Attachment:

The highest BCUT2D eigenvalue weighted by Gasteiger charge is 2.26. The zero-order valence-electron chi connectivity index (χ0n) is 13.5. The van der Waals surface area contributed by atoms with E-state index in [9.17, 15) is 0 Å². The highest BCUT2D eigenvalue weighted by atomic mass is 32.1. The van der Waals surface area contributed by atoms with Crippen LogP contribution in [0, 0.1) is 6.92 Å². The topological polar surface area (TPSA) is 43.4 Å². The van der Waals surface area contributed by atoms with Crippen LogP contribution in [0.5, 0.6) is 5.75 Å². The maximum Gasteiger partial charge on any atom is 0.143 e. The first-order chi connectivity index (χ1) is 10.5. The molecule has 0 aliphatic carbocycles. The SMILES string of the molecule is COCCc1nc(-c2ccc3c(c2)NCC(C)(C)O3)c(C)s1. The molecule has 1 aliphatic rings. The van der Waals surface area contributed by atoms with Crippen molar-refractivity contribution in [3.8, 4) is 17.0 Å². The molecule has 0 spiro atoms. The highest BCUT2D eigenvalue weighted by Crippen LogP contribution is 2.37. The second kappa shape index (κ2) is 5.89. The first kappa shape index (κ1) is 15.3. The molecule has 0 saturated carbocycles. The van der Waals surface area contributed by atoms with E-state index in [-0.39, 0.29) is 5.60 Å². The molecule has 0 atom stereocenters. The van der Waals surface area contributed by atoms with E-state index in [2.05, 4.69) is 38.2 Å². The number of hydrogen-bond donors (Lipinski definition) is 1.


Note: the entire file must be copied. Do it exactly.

The highest BCUT2D eigenvalue weighted by Gasteiger charge is 2.26. The zero-order valence-electron chi connectivity index (χ0n) is 13.5. The van der Waals surface area contributed by atoms with E-state index in [9.17, 15) is 0 Å². The highest BCUT2D eigenvalue weighted by atomic mass is 32.1. The van der Waals surface area contributed by atoms with Crippen LogP contribution in [0, 0.1) is 6.92 Å². The topological polar surface area (TPSA) is 43.4 Å². The van der Waals surface area contributed by atoms with Crippen LogP contribution in [0.5, 0.6) is 5.75 Å². The maximum Gasteiger partial charge on any atom is 0.143 e. The first-order chi connectivity index (χ1) is 10.5. The molecule has 0 aliphatic carbocycles. The SMILES string of the molecule is COCCc1nc(-c2ccc3c(c2)NCC(C)(C)O3)c(C)s1. The molecule has 1 aliphatic rings. The van der Waals surface area contributed by atoms with Crippen molar-refractivity contribution in [3.8, 4) is 17.0 Å². The molecule has 0 spiro atoms. The highest BCUT2D eigenvalue weighted by Crippen LogP contribution is 2.37. The second kappa shape index (κ2) is 5.89. The first kappa shape index (κ1) is 15.3. The molecule has 0 saturated carbocycles. The van der Waals surface area contributed by atoms with E-state index in [-0.39, 0.29) is 5.60 Å². The molecule has 0 atom stereocenters. The van der Waals surface area contributed by atoms with E-state index in [2.05, 4.69) is 38.2 Å². The number of hydrogen-bond donors (Lipinski definition) is 1.